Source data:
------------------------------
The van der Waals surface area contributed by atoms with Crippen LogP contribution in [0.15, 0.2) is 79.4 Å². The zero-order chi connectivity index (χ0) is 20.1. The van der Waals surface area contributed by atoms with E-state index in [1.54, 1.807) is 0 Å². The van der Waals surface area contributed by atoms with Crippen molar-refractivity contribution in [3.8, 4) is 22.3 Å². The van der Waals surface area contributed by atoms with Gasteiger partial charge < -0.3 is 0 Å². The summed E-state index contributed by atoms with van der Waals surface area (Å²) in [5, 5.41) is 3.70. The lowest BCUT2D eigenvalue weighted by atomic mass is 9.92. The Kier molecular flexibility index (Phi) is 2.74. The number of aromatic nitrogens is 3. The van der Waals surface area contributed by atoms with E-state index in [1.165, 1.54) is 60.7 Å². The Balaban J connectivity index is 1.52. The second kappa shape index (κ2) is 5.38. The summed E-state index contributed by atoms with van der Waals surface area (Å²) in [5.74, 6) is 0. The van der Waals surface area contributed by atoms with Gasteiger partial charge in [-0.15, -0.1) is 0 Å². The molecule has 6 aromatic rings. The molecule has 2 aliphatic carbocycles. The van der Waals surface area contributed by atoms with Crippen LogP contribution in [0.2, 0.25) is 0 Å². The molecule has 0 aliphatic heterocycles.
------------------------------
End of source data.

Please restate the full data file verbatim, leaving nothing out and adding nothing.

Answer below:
The van der Waals surface area contributed by atoms with Crippen LogP contribution in [0.15, 0.2) is 79.4 Å². The zero-order chi connectivity index (χ0) is 20.1. The van der Waals surface area contributed by atoms with E-state index in [1.54, 1.807) is 0 Å². The van der Waals surface area contributed by atoms with Crippen molar-refractivity contribution in [3.8, 4) is 22.3 Å². The van der Waals surface area contributed by atoms with Gasteiger partial charge < -0.3 is 0 Å². The summed E-state index contributed by atoms with van der Waals surface area (Å²) in [5, 5.41) is 3.70. The lowest BCUT2D eigenvalue weighted by atomic mass is 9.92. The Kier molecular flexibility index (Phi) is 2.74. The number of aromatic nitrogens is 3. The van der Waals surface area contributed by atoms with E-state index in [1.165, 1.54) is 60.7 Å². The Balaban J connectivity index is 1.52. The second kappa shape index (κ2) is 5.38. The summed E-state index contributed by atoms with van der Waals surface area (Å²) in [5.74, 6) is 0. The van der Waals surface area contributed by atoms with Gasteiger partial charge in [-0.15, -0.1) is 0 Å². The molecule has 6 aromatic rings. The molecule has 2 aliphatic carbocycles. The van der Waals surface area contributed by atoms with Crippen LogP contribution in [0.2, 0.25) is 0 Å². The molecule has 0 aliphatic heterocycles.